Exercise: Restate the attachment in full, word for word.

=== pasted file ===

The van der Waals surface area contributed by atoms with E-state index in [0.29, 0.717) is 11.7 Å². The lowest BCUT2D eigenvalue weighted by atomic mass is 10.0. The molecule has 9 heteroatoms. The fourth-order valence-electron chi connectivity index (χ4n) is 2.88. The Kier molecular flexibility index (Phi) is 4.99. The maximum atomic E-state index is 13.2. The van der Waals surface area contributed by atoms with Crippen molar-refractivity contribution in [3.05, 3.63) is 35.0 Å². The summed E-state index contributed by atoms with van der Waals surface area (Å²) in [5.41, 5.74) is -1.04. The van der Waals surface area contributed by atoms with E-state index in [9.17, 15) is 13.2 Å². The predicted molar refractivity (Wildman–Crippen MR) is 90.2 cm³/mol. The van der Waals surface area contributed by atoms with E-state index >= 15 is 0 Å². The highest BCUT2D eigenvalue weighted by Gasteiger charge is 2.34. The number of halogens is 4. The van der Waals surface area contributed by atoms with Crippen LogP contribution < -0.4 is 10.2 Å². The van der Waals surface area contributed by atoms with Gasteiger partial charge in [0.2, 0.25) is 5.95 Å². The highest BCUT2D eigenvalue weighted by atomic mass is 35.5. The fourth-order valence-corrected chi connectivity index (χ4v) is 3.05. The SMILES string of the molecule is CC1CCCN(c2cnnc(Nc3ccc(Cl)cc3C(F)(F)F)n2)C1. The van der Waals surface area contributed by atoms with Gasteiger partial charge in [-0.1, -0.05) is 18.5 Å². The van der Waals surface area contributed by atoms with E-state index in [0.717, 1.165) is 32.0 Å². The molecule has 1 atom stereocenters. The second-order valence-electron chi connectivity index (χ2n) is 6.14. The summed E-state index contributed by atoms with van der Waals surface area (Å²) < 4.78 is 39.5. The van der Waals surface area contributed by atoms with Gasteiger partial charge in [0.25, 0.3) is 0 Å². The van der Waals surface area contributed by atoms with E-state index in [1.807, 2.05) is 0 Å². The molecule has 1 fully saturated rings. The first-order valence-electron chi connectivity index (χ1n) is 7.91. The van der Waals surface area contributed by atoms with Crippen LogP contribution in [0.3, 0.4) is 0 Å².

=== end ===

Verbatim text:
The van der Waals surface area contributed by atoms with E-state index in [0.29, 0.717) is 11.7 Å². The lowest BCUT2D eigenvalue weighted by atomic mass is 10.0. The molecule has 9 heteroatoms. The fourth-order valence-electron chi connectivity index (χ4n) is 2.88. The Kier molecular flexibility index (Phi) is 4.99. The maximum atomic E-state index is 13.2. The van der Waals surface area contributed by atoms with Crippen molar-refractivity contribution in [3.05, 3.63) is 35.0 Å². The summed E-state index contributed by atoms with van der Waals surface area (Å²) in [5.41, 5.74) is -1.04. The van der Waals surface area contributed by atoms with E-state index in [9.17, 15) is 13.2 Å². The predicted molar refractivity (Wildman–Crippen MR) is 90.2 cm³/mol. The van der Waals surface area contributed by atoms with E-state index >= 15 is 0 Å². The highest BCUT2D eigenvalue weighted by Gasteiger charge is 2.34. The number of halogens is 4. The van der Waals surface area contributed by atoms with Crippen LogP contribution < -0.4 is 10.2 Å². The van der Waals surface area contributed by atoms with Gasteiger partial charge in [0.2, 0.25) is 5.95 Å². The highest BCUT2D eigenvalue weighted by atomic mass is 35.5. The fourth-order valence-corrected chi connectivity index (χ4v) is 3.05. The SMILES string of the molecule is CC1CCCN(c2cnnc(Nc3ccc(Cl)cc3C(F)(F)F)n2)C1. The van der Waals surface area contributed by atoms with Gasteiger partial charge in [-0.1, -0.05) is 18.5 Å². The van der Waals surface area contributed by atoms with E-state index in [0.717, 1.165) is 32.0 Å². The molecule has 1 atom stereocenters. The second-order valence-electron chi connectivity index (χ2n) is 6.14. The summed E-state index contributed by atoms with van der Waals surface area (Å²) < 4.78 is 39.5. The van der Waals surface area contributed by atoms with Gasteiger partial charge in [0.25, 0.3) is 0 Å². The van der Waals surface area contributed by atoms with E-state index in [1.807, 2.05) is 0 Å². The molecule has 1 fully saturated rings. The first-order valence-electron chi connectivity index (χ1n) is 7.91. The van der Waals surface area contributed by atoms with Crippen LogP contribution in [0.3, 0.4) is 0 Å².